While fascinated by the geek’s sad misfortune of being an alcoholic who bites the heads off chickens as a sideshow attraction, Stan is tutored by Zeena (Toni Collette) in the art of being a bogus psychic.

Adapting well to the carny lifestyle, Stan woos the mild-mannered, pretty Molly (Rooney Mara), whose talent as the “electric girl” is to dazzle audiences with an ability to withstand a powerful current.

Driven by ambition to strike out on his own, Stan leaves with Molly to take his psychic act to big city nightclub acts where the couple work in tandem to astonish sophisticated audiences.

What would film noir be without a femme fatale? That role certainly does not go to the good-hearted Molly. It falls to the sleek, elegant psychiatrist Dr. Lilith Ritter (Cate Blanchett), who first challenges Stan’s ersatz shtick before being drawn to his charms.

Working with inside knowledge of Lilith’s patients, Stan and the doctor team up to fleece wealthy tycoons like Ezra Grindle (Richard Jenkins) who are gullible victims for sham spiritualism.

Not unexpectedly, with Stan’s broken moral compass, things are bound to go horribly wrong. After all, this is film noir and there will be a reckoning that is ugly.

“Nightmare Alley” features an impressive cast, but it’s definitely a movie outside the mainstream with potentially limited commercial appeal. As an adult-skewing drama, it might get more traction if it ends up on a streaming service.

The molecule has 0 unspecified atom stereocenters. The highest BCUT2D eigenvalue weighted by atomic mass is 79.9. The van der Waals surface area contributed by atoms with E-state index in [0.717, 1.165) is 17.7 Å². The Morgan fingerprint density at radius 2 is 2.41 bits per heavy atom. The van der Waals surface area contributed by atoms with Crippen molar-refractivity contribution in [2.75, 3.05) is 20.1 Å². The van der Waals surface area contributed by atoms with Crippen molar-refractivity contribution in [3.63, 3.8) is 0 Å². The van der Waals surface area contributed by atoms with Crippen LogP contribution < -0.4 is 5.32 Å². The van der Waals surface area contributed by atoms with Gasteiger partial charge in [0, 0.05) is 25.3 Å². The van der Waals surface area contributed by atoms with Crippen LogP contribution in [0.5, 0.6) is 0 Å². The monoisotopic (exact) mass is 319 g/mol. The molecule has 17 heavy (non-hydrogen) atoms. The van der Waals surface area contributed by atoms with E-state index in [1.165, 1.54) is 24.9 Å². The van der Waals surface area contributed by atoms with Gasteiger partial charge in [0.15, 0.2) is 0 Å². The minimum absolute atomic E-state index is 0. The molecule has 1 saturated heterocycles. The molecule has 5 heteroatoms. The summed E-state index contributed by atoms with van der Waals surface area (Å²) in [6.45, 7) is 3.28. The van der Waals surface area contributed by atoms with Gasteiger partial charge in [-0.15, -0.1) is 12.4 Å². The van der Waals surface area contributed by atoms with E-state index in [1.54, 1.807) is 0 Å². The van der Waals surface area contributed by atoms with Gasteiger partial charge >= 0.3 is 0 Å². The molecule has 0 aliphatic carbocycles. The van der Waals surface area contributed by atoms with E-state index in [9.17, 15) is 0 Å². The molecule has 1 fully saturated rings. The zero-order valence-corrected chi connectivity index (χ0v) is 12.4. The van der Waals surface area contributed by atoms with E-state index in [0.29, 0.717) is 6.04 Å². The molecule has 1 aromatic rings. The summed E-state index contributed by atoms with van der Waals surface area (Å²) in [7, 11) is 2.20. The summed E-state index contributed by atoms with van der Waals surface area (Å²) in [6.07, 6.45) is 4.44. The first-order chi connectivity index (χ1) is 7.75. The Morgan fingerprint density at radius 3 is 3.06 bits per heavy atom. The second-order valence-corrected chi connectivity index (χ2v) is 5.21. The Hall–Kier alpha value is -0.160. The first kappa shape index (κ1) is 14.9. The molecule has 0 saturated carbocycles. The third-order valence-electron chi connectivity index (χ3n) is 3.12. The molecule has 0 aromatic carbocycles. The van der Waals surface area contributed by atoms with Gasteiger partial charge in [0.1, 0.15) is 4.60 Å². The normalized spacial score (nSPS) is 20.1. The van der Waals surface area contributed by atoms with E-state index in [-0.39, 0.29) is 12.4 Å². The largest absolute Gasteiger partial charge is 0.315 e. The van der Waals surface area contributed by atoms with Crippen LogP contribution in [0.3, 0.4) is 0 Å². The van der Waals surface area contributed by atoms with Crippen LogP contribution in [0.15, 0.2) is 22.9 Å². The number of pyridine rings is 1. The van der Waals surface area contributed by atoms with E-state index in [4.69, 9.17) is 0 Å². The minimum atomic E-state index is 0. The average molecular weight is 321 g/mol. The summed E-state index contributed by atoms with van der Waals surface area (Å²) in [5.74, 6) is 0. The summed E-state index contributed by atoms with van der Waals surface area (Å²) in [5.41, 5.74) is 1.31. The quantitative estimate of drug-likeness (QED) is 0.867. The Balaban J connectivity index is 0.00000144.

Following a usually hectic holiday schedule, January is a slow month for new theatrical releases, but the Lifetime cable channel picks up the slack with new suspense-filled original movies.

Marking his directorial debut, Boris Kodjoe directs real-life wife Nicole Ari Parker in the home invasion thriller “Safe Room” that centers on Parker’s recently widowed Lila Jackson and her 14-year-old autistic son Ian (Nik Sanchez).

Since the death of her husband, Lila is grateful for their kind gestures of kind neighbor Neil (Boris Kodjoe). After Ian accidentally witnesses a break-in at the house across the street and records a horrific murder, the Jackson family is in peril.

Lila becomes embroiled in a deadly struggle to protect her son from intruders Dominic (Mackenzie Astin) and Rocco (Drea De Matteo), who will stop at nothing to retrieve the video of the crime.

Hiding and trapped in a makeshift panic room created by her late husband, Lila and Ian must use all of their strength and intelligence to outsmart the intruders to save themselves.